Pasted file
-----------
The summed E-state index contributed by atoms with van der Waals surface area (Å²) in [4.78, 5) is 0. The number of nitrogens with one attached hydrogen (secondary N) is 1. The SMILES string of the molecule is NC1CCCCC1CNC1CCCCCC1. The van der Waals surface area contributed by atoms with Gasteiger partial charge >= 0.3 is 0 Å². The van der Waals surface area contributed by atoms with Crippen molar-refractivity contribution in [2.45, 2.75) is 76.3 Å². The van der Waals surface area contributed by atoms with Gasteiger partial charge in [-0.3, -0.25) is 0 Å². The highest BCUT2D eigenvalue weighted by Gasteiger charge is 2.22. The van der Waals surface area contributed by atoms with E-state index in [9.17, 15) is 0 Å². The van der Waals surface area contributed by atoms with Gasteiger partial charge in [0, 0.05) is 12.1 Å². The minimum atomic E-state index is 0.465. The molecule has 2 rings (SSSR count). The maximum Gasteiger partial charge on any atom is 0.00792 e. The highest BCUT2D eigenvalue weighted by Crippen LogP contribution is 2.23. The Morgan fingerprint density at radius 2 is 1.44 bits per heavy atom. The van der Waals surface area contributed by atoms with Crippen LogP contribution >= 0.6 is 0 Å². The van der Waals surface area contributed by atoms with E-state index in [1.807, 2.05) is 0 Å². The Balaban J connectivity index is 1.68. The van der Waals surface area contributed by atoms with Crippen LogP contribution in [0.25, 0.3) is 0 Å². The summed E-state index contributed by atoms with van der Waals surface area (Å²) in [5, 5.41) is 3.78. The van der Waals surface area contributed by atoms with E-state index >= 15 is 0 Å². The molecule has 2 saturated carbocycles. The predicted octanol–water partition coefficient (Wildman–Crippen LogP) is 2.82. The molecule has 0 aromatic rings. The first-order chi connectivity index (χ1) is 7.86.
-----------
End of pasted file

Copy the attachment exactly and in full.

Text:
The summed E-state index contributed by atoms with van der Waals surface area (Å²) in [4.78, 5) is 0. The number of nitrogens with one attached hydrogen (secondary N) is 1. The SMILES string of the molecule is NC1CCCCC1CNC1CCCCCC1. The van der Waals surface area contributed by atoms with Gasteiger partial charge >= 0.3 is 0 Å². The van der Waals surface area contributed by atoms with Crippen molar-refractivity contribution in [2.45, 2.75) is 76.3 Å². The van der Waals surface area contributed by atoms with Gasteiger partial charge in [-0.3, -0.25) is 0 Å². The highest BCUT2D eigenvalue weighted by Gasteiger charge is 2.22. The van der Waals surface area contributed by atoms with E-state index in [9.17, 15) is 0 Å². The van der Waals surface area contributed by atoms with Gasteiger partial charge in [0, 0.05) is 12.1 Å². The minimum atomic E-state index is 0.465. The molecule has 2 rings (SSSR count). The maximum Gasteiger partial charge on any atom is 0.00792 e. The highest BCUT2D eigenvalue weighted by Crippen LogP contribution is 2.23. The Morgan fingerprint density at radius 2 is 1.44 bits per heavy atom. The van der Waals surface area contributed by atoms with Crippen LogP contribution >= 0.6 is 0 Å². The van der Waals surface area contributed by atoms with E-state index in [1.807, 2.05) is 0 Å². The Balaban J connectivity index is 1.68. The van der Waals surface area contributed by atoms with Crippen LogP contribution in [0.25, 0.3) is 0 Å². The summed E-state index contributed by atoms with van der Waals surface area (Å²) in [5, 5.41) is 3.78. The van der Waals surface area contributed by atoms with E-state index >= 15 is 0 Å². The molecule has 2 saturated carbocycles. The predicted octanol–water partition coefficient (Wildman–Crippen LogP) is 2.82. The molecule has 0 aromatic rings. The first-order chi connectivity index (χ1) is 7.86.